Female mammals have two X chromosomes, but males only have one. Early in development, the female embryo must shut down one X chromosome in every cell, or an overdose of the genes on those chromosomes will kill her.
Scientists haven't worked out all the details of X inactivation, and a new study prolongs the puzzlement. A gene that scientists have found to regulate X chromosome activity in mice doesn't work in people, report researchers from the Johns Hopkins Medical Institutions in Baltimore.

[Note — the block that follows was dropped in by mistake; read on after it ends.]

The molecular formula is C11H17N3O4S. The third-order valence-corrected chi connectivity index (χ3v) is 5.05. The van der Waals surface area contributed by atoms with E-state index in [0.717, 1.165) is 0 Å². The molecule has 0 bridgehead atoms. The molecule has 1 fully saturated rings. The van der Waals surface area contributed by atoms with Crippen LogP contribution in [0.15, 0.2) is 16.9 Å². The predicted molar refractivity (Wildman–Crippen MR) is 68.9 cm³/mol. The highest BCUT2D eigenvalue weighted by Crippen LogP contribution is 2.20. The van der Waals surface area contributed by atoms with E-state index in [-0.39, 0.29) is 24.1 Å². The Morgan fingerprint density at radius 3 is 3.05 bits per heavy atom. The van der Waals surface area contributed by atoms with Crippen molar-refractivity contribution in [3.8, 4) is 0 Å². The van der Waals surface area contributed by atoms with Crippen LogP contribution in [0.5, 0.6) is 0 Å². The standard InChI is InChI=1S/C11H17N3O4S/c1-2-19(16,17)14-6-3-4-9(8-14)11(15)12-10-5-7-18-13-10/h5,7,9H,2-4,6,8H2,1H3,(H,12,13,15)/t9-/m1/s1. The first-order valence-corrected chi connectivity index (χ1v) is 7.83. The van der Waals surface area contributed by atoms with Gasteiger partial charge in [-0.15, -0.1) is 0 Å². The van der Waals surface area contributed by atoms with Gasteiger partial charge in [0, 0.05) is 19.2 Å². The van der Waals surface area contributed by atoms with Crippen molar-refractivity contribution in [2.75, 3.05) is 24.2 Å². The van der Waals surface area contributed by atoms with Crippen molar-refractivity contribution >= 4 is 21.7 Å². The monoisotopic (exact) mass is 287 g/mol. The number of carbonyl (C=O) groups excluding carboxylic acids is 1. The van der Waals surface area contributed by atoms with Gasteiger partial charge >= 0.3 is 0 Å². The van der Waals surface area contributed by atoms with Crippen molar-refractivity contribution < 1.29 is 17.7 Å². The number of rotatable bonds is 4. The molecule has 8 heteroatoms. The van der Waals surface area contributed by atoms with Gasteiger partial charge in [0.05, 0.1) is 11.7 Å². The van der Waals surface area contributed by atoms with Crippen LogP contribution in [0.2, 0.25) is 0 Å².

In a female embryo, the choice of which X chromosome to inactivate–either that from the mother or that from the father–is random in each cell. Thus, women have patches of cells expressing X chromosome genes derived from Mom and others expressing genes derived from Dad. In various tissues of mice and some other mammals, the maternal X chromosome is always on and the paternal X chromosome remains silent. This specification is called imprinting.
Note: To comment, Science News subscribing members must now establish a separate login relationship with Disqus. Click the Disqus icon below, enter your e-mail and click “forgot password” to reset your password. You may also log into Disqus using Facebook, Twitter or Google.